Press Release No.:
Date: 7 April 2006
IATA Calls For EC Directive on Robust National Economic Regulation of Airports
(Brussels) - The International Air Transport Association (IATA) appealed to Jacques Barrot, Vice President of the European Commission and Commissioner responsible for Transport and Energy, for a Directive on robust national economic regulation of Europe’s airports.
“An efficient air transport sector is critical for Europe to achieve its Lisbon Agenda goal to become the world’s most dynamic economy. For Europe’s airlines, the Lisbon Agenda was do or die. Europe’s airlines have achieved a 9% reduction in aircraft operating costs, a 24% reduction in distribution and back office costs and a 14% increase in pilot productivity. Airports, on the other hand, gave the airlines a 13% increase in per passenger costs with a total bill for airlines and their users of US$14.5 billion,” said Bisignani.
Bisignani noted there are several airports that are on track with cost reduction per passenger, including Manchester (-38%), Rome (-25%) and Birmingham (-13%). “But far too many airports are not delivering the competitiveness that Europe needs. Fifteen of the 25 most expensive airports in the world are in Europe. And the bad are getting worse. Between 2001 and 2004 we have seen increases in cost per passenger at Aeroports de Paris (+44%), Amsterdam (+34%), Stockholm (+35%) and Munich (+26%) to name but a few. These are embarrassing examples of airport monopolies living in the dark ages. It is time for the Commission to drive the Lisbon Agenda with results on airport efficiency,” said Bisignani.
”We want profitable airports providing safe infrastructure with investment to meet growth. Airports must achieve all of this with greater cost efficiency in the same way as airlines have delivered on efficiency. We are not asking anything that we have not done ourselves,” said Bisignani.
Bisignani noted that the Commission is already working on a Directive for airport charges. “The Directive must require robust independent national regulation of airport monopolies over 5 million passengers—Europe’s top 50. It must fulfill four objectives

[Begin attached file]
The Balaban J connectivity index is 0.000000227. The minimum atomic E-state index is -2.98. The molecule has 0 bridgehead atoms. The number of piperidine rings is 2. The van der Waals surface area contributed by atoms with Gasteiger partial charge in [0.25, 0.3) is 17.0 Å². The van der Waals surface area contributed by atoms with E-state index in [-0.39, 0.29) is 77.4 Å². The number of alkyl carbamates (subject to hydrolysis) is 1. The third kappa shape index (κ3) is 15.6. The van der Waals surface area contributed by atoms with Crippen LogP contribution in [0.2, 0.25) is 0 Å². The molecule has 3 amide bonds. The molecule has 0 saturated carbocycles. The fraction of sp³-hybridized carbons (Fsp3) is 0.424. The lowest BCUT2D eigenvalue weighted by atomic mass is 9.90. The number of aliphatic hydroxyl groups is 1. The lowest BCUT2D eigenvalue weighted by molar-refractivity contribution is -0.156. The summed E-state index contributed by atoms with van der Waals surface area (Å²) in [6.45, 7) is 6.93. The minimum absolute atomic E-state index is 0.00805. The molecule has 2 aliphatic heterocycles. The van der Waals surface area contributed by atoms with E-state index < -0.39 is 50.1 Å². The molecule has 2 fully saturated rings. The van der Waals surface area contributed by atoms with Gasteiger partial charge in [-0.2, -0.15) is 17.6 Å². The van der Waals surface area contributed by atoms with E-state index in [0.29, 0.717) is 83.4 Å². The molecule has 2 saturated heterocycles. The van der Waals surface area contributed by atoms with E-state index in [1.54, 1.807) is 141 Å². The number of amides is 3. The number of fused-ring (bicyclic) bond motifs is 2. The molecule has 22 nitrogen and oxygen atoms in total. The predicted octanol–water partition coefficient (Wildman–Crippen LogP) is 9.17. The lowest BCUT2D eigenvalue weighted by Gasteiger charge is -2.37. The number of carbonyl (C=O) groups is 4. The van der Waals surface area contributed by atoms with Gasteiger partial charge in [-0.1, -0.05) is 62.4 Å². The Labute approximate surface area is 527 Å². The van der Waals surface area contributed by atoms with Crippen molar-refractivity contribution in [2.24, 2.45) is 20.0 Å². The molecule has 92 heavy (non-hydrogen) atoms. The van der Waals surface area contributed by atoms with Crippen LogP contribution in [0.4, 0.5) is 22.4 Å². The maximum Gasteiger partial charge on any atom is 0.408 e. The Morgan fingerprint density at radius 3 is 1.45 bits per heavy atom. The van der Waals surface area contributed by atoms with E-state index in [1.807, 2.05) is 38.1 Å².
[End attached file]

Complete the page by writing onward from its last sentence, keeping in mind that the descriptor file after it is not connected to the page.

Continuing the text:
- Take politics out of airport management
- Comply with ICAO principles, including non-discrimination
- Ensure stakeholder engagement with real and transparent consultation
- And above all, act as a substitute for competition ensuring continuous improvement on cost efficiency—not only preventing increases above inflation, but challenging airports to do better by reducing charges”
“Europe must become more competitive. Airlines are on board with the Lisbon Agenda and delivering impressive results. Competition is producing airline efficiency that directly contributes to Europe’s competitiveness. Too many of Europe’s airport monopolies lack commercial discipline and are not contributing to the success of the Lisbon Agenda. Airports are a drag on European competitiveness. Efficiency is our common agenda. A European Directive on Airport Charges is the tool. And effective, independent national regulation with teeth is the answer,” said Bisignani.
Notes for Editors:
- IATA represents 265 airlines comprising 94% of scheduled international air traffic
- Airlines directly contribute US$45 billion to Europe’s GDP. This supports over US$270 billion in economic activity. That is 2% of total European GDP.
View full text of Giovanni Bisignani’s text remarks.
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